Tesla comes to Ireland . . . for a visit
Electric car firm brings UK fleet to Clontarf for awareness events for potential buyers
The Tesla Model S parked in Clontarf for the electric car company’s awareness events for its UK operation
Tesla’s interior displaying its touchscreen system
A graphic of Tesla’s autopilot tech
Dublin car fans may have been surprised by the sudden surge in Tesla sales of late, if they were to judge by the number on the roads of the leafy lanes of Clontarf.
Sadly it was but a blip in the normal motoring routine of the sea-facing suburb, as the electric car firm’s UK operation held several “awareness events” for potential customers. The focus of attention was on the Tesla Model S, but much of the talk was of the upcoming models set to rapidly expand the firm’s offering – and customer base.
The firm’s definite “no” to selling its cars directly into the Irish market has mellowed slightly. For now, if you want a Tesla in Ireland you will have to buy it in the UK, in sterling, import it privately and pay the appropriate VAT and VRT.
Tesla still has no plans to open up shop here, but the fact it has brought over its UK demo fleet is a positive sign. There are also strong indications that four Tesla “Supercharge” stations are being planned for the four main cities on the island.
These supercharges can deliver half a full charge, potentially 265km, in just 20 minutes. Tesla stressed to us that all sales are done by Tesla – there are no third party importers in its business model.
Tesla sells its cars via its 13 stores in Britain. One recent store opened last December on Oxford Street in London. Each store has a car, some technical displays and lots of interactive screens. Buyers can also go online to purchase their car: buying a Tesla is more like shopping for a piece of tech than an oily chunk of metal.
The latest Tesla Model S comes in a number of forms from the entry point rear-wheel drive Tesla S “70” that retails from £54,100 (70 refers to the rechargeable battery pack in kW) up to the range topping £100,000-plus all-wheel drive Tesla Model S P90D “Ludicrous” (P is for performance, D is for all-wheel drive and 90 is the battery capacity in kW).
The Model S is a stylish five-seater but thanks to its clever floor plan it can be configured to accommodate up to seven people with two rearward-facing child seats in the boot area.
Technology and electronic gadgetry is at the fore with the Model S. While owners sleep, upgrades happen via the owner’s home internet connection. In the morning owners can see what has been installed overnight and can decide to use any new options. The most recent upgrade is called 7.1.1, which means more tech-obsessed owners say they have a Tesla S 7.1.1 (just like descriptive computer jargon). The latest update enabled the “Summon” feature.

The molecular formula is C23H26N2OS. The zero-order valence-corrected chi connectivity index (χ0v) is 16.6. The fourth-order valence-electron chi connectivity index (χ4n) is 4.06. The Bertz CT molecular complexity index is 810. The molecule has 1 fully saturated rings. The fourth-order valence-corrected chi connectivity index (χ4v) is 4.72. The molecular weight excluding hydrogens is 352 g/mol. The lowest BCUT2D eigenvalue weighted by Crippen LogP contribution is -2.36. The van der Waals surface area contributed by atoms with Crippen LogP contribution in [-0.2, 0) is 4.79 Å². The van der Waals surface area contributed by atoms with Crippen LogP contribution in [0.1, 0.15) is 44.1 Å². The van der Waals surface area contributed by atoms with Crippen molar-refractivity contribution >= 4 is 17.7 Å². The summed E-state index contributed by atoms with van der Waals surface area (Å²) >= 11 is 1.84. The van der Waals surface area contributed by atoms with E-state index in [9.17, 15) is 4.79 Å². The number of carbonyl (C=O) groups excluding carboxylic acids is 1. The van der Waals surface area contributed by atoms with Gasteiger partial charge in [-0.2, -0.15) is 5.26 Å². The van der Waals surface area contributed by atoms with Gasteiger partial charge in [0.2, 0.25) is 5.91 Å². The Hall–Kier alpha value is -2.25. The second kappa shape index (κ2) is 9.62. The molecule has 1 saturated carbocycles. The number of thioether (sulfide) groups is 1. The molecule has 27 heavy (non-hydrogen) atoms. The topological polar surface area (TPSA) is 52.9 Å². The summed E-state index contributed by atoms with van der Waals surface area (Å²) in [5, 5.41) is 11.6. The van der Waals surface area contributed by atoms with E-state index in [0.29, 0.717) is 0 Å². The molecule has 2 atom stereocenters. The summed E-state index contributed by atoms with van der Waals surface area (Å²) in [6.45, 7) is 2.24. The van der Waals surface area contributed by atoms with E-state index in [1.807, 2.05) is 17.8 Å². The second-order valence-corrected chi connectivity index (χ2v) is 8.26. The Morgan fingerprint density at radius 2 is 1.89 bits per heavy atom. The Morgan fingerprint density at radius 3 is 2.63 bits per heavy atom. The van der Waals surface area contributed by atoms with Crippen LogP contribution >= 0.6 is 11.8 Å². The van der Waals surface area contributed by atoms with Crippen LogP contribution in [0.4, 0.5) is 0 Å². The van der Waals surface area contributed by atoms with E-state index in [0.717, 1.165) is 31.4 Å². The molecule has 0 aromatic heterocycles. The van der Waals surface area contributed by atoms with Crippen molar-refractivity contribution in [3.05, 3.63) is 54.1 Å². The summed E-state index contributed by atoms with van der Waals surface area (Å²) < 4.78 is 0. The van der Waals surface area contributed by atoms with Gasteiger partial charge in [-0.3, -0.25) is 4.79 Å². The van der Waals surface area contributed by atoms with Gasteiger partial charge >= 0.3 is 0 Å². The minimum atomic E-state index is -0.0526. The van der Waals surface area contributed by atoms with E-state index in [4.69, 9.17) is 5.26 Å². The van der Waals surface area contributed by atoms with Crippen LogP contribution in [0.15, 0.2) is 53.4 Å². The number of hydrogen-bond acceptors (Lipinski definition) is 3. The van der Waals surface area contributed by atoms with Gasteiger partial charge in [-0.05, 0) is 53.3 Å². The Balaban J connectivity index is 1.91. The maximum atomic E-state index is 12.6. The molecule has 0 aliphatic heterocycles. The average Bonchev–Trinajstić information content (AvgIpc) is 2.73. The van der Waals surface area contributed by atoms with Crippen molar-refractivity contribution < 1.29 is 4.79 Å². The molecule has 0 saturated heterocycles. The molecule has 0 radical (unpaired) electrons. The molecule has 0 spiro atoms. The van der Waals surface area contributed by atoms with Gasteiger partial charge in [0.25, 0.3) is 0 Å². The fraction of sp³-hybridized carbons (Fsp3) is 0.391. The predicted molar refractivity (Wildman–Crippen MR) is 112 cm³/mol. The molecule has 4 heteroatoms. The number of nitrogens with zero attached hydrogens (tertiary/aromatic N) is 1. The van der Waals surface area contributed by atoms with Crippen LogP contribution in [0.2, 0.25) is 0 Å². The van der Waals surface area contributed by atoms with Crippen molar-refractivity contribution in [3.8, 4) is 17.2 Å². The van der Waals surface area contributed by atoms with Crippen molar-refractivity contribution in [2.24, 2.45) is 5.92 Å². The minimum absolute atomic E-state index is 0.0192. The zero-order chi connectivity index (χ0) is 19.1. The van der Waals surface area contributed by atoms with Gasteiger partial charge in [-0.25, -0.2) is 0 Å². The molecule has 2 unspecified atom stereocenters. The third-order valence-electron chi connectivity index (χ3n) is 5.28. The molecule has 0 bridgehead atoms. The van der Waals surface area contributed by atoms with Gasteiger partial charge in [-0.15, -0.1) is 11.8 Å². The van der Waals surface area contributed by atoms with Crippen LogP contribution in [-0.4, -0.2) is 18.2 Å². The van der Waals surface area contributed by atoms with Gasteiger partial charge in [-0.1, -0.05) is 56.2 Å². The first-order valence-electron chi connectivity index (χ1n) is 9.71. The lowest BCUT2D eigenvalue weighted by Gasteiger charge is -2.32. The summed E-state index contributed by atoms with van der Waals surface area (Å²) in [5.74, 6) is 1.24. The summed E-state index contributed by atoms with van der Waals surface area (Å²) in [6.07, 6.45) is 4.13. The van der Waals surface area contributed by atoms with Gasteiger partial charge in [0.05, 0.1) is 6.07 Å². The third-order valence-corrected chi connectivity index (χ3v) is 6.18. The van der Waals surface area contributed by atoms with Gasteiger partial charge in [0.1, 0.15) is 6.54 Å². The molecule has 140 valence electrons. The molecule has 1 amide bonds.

This allows owners via the Tesla smartphone app to summon the car from outside the vehicle. We’ve seen variants of this technology on BMW’s new 7 Series and Mercedes-Benz’s new E Class recently too.
One piece of optional driver assistance we tried was “Auto Pilot” (£2,600). This system combines the car’s adaptive cruise control with automatic steering and lane-changing ability to allow the car to drive itself. To engage Auto Pilot you pull the Mercedes-Benz -sourced cruise control stalk towards the steering wheel to set the speed, a twist of the stalk enables you to set the distance maintained to the car in front also. Two further pulls in succession will activate the autonomous steering function.
As the road bends the car will follow in its lane while you do. . . nothing. A small blue steering wheel lights up on the dash when the system is working. Auto Pilot uses a front windscreen mounted camera system to identify the lane markings and 12 sensors around the car to inform it of any surrounding traffic, plus there is rear radar.
If you use the indicator the car will change lane, but unlike the Mercedes-Benz system we’ve recently tested you must hold the steering wheel in the Tesla (the steering wheel contains touch sensors). This all sounds great and it works too, but the potential for misuse is massive.
Tesla says its Auto Pilot function is an assistance system and the Auto Steering element is still in beta trial format. Tesla only recommends its use on motorways – even activation on a motorway merging road is not recommended. Auto Pilot can be disabled in a settings menu on the wonderfully large centre console touchscreen. Mercedes-Benz’s optional Auto Pilot system is on sale in the new E Class with no such restrictions and is not in beta form.
At the end of March, Tesla will announce pricing and start taking reservations for its new budget “Model 3” while delivery to customers of the Tesla X (SUV) are due in the second half of this year. Tesla S with its serious performance and massive 530km range makes it easy to understand why Elon Musk’s automotive business has grown a cult-like following.